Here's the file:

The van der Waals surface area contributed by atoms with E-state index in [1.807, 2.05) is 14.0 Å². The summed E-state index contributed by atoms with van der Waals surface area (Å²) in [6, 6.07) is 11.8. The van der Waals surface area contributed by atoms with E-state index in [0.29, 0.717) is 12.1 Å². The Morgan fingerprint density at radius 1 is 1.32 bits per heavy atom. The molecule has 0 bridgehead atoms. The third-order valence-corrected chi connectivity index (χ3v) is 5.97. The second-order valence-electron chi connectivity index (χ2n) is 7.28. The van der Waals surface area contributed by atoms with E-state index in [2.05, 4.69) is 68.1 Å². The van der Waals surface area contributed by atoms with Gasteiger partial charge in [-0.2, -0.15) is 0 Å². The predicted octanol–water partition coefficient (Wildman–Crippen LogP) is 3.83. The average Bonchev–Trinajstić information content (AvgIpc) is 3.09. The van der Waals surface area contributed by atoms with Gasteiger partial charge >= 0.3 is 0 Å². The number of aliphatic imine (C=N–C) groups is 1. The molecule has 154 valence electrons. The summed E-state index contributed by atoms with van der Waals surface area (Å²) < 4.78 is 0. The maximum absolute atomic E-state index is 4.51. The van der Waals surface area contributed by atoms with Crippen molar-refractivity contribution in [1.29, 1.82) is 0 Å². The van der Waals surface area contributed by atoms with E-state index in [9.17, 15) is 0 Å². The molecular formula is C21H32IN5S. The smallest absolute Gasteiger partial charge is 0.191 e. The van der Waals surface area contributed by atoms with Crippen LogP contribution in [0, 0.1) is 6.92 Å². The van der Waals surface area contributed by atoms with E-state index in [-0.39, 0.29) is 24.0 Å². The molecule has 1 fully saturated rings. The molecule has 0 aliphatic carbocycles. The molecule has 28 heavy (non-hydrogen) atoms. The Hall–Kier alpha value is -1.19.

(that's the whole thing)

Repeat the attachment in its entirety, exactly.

The van der Waals surface area contributed by atoms with E-state index in [1.807, 2.05) is 14.0 Å². The summed E-state index contributed by atoms with van der Waals surface area (Å²) in [6, 6.07) is 11.8. The van der Waals surface area contributed by atoms with E-state index in [0.29, 0.717) is 12.1 Å². The Morgan fingerprint density at radius 1 is 1.32 bits per heavy atom. The molecule has 0 bridgehead atoms. The third-order valence-corrected chi connectivity index (χ3v) is 5.97. The second-order valence-electron chi connectivity index (χ2n) is 7.28. The van der Waals surface area contributed by atoms with E-state index in [2.05, 4.69) is 68.1 Å². The van der Waals surface area contributed by atoms with Gasteiger partial charge in [-0.2, -0.15) is 0 Å². The predicted octanol–water partition coefficient (Wildman–Crippen LogP) is 3.83. The average Bonchev–Trinajstić information content (AvgIpc) is 3.09. The van der Waals surface area contributed by atoms with Gasteiger partial charge >= 0.3 is 0 Å². The number of aliphatic imine (C=N–C) groups is 1. The molecule has 154 valence electrons. The summed E-state index contributed by atoms with van der Waals surface area (Å²) < 4.78 is 0. The maximum absolute atomic E-state index is 4.51. The van der Waals surface area contributed by atoms with Crippen molar-refractivity contribution in [1.29, 1.82) is 0 Å². The van der Waals surface area contributed by atoms with E-state index in [9.17, 15) is 0 Å². The molecular formula is C21H32IN5S. The smallest absolute Gasteiger partial charge is 0.191 e. The van der Waals surface area contributed by atoms with Crippen LogP contribution in [0, 0.1) is 6.92 Å². The van der Waals surface area contributed by atoms with E-state index in [-0.39, 0.29) is 24.0 Å². The molecule has 1 fully saturated rings. The molecule has 0 aliphatic carbocycles. The molecule has 28 heavy (non-hydrogen) atoms. The Hall–Kier alpha value is -1.19.